Rather than becoming anxious or getting lost in the details, try to see the big picture of how your subjects fit together as a whole course. Focus on the objectives for each of your assessments and subjects. And at the beginning of your degree (and again each semester), write down what you wish to get out of completing your degree, as this will help you work towards your goals. Remind yourself of this goal whenever you find you’re lacking motivation.
It can also be helpful to talk to a course adviser about different study options available, such as internships and overseas exchanges, as this may give you something to focus on and work towards.
Watch the video below to hear students’ their tips for making the most of your time at uni:
3. Learn and study effectively
You may find that studying for university subjects is quite different to studying for high school subjects, studying in your home country, or completing tasks in the workforce. While most subjects have a mixture of lectures, tutorials, seminars, workshops, or labs, along with online learning modules, you will find that each requires a different approach to learning.
To get the most out of your classes, it’s important to prepare for them. Completing assigned readings and tasks prior to classes will help you better understand the content and feel comfortable participating in activities.
Having good independent study skills will help you be successful in your studies. All students need to develop skills in researching independently, constructing a logical argument, and evaluating other people’s arguments. Keep in mind that developing these skills takes time and practice, so start by identifying two skills you’d like to develop and seek help.
The style of academic writing that is expected at uni is quite different from spoken language and other forms of writing. You can ask your tutor about the special guidelines that apply when writing uni assignments in your discipline. There will likely be rules about the format of the assignment; the kind of evidence that is considered acceptable; the vocabulary you can use; and the referencing system you use.
Watch the video below to hear students’ tips on getting top marks:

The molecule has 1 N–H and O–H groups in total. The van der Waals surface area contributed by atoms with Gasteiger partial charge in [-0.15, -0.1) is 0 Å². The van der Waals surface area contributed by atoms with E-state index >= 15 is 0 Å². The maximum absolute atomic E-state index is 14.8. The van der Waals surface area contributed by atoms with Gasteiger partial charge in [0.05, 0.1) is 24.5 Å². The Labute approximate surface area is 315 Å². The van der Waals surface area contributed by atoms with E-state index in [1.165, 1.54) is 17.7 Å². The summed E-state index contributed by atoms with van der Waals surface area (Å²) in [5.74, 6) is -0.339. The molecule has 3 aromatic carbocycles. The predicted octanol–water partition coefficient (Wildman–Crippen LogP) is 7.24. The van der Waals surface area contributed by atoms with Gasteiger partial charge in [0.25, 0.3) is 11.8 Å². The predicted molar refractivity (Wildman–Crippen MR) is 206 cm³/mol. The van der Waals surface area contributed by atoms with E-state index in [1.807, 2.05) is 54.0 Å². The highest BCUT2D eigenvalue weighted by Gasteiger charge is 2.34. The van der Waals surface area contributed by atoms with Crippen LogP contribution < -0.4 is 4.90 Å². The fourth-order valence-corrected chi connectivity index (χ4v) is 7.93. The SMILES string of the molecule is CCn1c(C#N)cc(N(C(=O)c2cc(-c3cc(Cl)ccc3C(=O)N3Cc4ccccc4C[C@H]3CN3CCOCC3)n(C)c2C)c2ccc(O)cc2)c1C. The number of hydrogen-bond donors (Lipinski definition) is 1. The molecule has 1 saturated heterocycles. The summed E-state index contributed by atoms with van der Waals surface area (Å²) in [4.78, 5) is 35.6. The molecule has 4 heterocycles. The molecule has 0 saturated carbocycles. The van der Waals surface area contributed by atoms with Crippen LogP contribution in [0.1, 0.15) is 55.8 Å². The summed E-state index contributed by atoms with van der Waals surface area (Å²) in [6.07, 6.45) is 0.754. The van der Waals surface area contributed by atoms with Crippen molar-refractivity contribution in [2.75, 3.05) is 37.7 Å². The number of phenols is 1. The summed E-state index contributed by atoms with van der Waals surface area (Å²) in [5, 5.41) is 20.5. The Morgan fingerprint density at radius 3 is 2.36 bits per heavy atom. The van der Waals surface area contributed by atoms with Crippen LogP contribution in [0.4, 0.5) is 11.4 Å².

4. Know when and where to get help
Many students run into difficulties at some stage of their course. While you are expected to be an independent learner, that doesn’t mean you have to handle all your problems by yourself.
If you ever need support with your studies, have financial difficulties, or have personal issues to deal with, the university has a range of support services to help. In all these cases you can receive support confidentially. Sessions with counsellors, Academic Skills advisers and Stop 1 Advisers are always confidential and can be accessed in person or via telephone.
The first few weeks of semester is an excellent time to meet other students in your course as well as relevant academic staff, so don’t be shy to approach tutors and fellow students and introduce yourself.
Whilst it can be intimidating to meet new people, the benefits are numerous: you will have a group of people with whom you can discuss lectures and assignments, collaborate on difficult tute problems, share references or swap notes if you miss a class.
Friends and colleagues can also be an important source of support when you’re feeling stressed or lonely. So, it’s certainly worth making the effort to get to know as many people as you can.
Seek help early
It’s important to inform your tutor of any difficulties that are affecting, or may affect, your studies as soon as possible. By keeping them in the loop they’ll be able to suggest a range of suitable support services for you.
Enjoy your time studying at university! The experience can be incredibly exciting and rewarding, and is a wonderful opportunity to learn, expand your knowledge, challenge yourself and connect with others.
Looking for one-on-one advice?
Get tailored advice from an Academic Skills adviser by booking an appointment or attending one of our drop-in sessions.